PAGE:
Center for Labor Education & Research, University of Hawaii - West Oahu: Honolulu Record Digitization Project

Honolulu Record, Volume 10 No. 9, Thursday, September 26, 1957 p. 8


Senator's Incitement to Rebellion

By Koji Ariyoshi

President Eisenhower has finally taken steps to enforce the Supreme Court decree on integration. He was forced to do this—federalizing the National Guard in Arkansas and sending U.S. troops into Little Bock—in order to preserve order in a state of rebellion.

Earlier he had issued an order instructing riffraff mobsters, backed by racists among politicians and businessmen, to "cease and desist" its "willful obstruction of justice." The mobsters, howling, like packs of animals 1,000 strong, forced officials at Little Rock to withdraw nine Negro students after they had safely gotten into Central High.
Court Order, April 1954

President Eisenhower, through boldness and foresight, could have avoided or minimized the untold suffering of brave Negro students.

The Supreme Court ordered desegregation of public schools in April 1954. Since then many states have been adopting plans for integration. Some are dragging their feet, while some others oppose desegregation altogether.

At Little Bock a gradual plan for integration had been adopted and approved by the Federal court of the region. But Governor Faubus personally wanted to delay step one of operation desegregation until next year, until the Democratic primary when he intended to run again for governor.

Gov. Faubus, by using, the National Guard to bar a few select Negro students from Central High emotionalized the whole issue, fed the appetites of racists and riffraff.

Show Deep South

The President could have and should have demonstrated his determination to enforce the Constitutional provision of equal rights in the border state of Arkansas. Further south in the Deep South states, opposition to the Supreme Court's decree is more stubborn and strong.

The President could have flown to Little Rock many days ago, on his private plane, and taken the hands of Negro students while leading them to school. He should have visited Tennessee where a new school was dynamited by racists opposing integration.

> He could have, federalized the National Guard, thus stripping Gov. Faubus' backbone of the present resistance.

Sen. Johnston for Insurrection

The President was forced to act. By this accident he and the Republicans will undoubtedly ride high politically, win votes for the GOP. How different it would have been if the President had taken the initiative from the outset to enforce desegregation.
President Eisenhower is a villain today to bigots in the South. One of the bigots is Sen. Olin D. Johnston (D., S.G.), who sounded off on the Arkansas crisis in these words:

"I'd proclaim a state of insurrection down there and I'd call out the National Guard and I'd then find out who's going to run things in my state." He hoped Gov. Faubus would "proclaim a state of insurrection" to determine who is going to "run things."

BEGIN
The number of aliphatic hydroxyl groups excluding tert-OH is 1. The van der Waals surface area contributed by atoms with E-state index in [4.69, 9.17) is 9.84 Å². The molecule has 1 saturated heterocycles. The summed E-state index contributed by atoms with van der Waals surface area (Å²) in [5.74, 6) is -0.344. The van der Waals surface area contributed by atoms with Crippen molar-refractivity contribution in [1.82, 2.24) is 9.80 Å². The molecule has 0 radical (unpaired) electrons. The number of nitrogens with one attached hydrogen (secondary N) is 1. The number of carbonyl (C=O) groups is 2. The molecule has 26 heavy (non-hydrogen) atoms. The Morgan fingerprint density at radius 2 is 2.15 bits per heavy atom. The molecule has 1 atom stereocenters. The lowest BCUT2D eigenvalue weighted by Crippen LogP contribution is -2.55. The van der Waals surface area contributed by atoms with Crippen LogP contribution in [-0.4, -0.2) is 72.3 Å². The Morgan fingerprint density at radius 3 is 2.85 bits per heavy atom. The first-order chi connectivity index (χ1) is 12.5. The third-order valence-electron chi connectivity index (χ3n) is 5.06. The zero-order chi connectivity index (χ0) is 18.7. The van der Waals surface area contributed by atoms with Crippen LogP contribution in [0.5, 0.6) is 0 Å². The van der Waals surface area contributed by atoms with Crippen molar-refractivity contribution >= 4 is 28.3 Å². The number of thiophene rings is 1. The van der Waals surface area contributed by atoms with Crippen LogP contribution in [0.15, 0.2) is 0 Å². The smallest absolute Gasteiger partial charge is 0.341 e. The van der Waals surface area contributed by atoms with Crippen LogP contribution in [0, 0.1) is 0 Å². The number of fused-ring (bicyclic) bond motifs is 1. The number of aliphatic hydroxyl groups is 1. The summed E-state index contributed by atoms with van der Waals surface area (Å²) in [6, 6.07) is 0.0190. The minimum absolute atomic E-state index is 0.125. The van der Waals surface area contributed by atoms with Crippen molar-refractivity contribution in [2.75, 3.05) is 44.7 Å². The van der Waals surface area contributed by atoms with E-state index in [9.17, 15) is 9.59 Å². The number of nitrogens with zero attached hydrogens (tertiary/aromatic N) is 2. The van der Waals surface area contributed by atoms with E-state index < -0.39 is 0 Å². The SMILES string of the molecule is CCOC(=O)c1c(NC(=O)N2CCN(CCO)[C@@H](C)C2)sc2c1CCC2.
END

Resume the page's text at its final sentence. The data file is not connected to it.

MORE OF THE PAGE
This racist came to Hawaii with another big league bigot—Sen. James Eastland of Miss.—last year, ostensibly to investigate communism but actually to knife statehood and attack the ILWU.

Contempt for Constitution

Johnston then talked like a law-abiding man, with a great love of the U.S. and unwavering obedience to the Constitution. He scolded those who used the Fifth Amendment provided in the Constitution. He said that any law-abiding person would speak out before the Senate committee, etc.

This racist doesn't give a hoot about, the Constitution when it comes to civil rights. He has contempt for those who rely on the Constitution and he clearly demonstrated his despicable attitude in Hawaii last December. When he and his fellow racists are forced by court decree to up-hold the Constitution, they advocate open "violation of the order.

Actually Sen. Johnston advocates open rebellion. If such a movement were feasible for the South, it means civil war. It means open and positive effort to overthrow instituted government.

While here, Sen. Johnston and his colleagues of the Eastland committee, made constant references to the Smith Act and those convicted under.

No Need of Stoolpidgeons

The "Smith Act convictions were effected by whipping up public feeling, striking fear among the people and by the use of coached perjurers. The Supreme Court has thrown back, for example, the Pittsburgh Smith Act case because it was poisoned by lies of government witnesses. Now the Justice Department has been forced to abandon the case.

Sen. Johnston has openly advocated insurrection and rebellion against Federal authority. There is no need of stoolpigeons to haul him to court. His was no abstract talk. His advocacy was positive and concrete, in a situation where racist mobsters are in open rebellion.

The Smith Act should be used against Sen. Johnston, who says the witch-hunting act is constitutional.

p /> I do not say that at odd hours a patient must be given the regular hot dinner or supper. Few people would expect this.
But what is so complicated about opening and heating a can of soup, making some toast, or preparing instant coffee or tea? Why cannot a night nurse do these simple things after the kitchen to closed? Is it just too much trouble?

It is only common humanity to feed the hungry. If our hospitals are too big, too complex, too impersonal to do these small kindnesses for the sick, something is very wrong.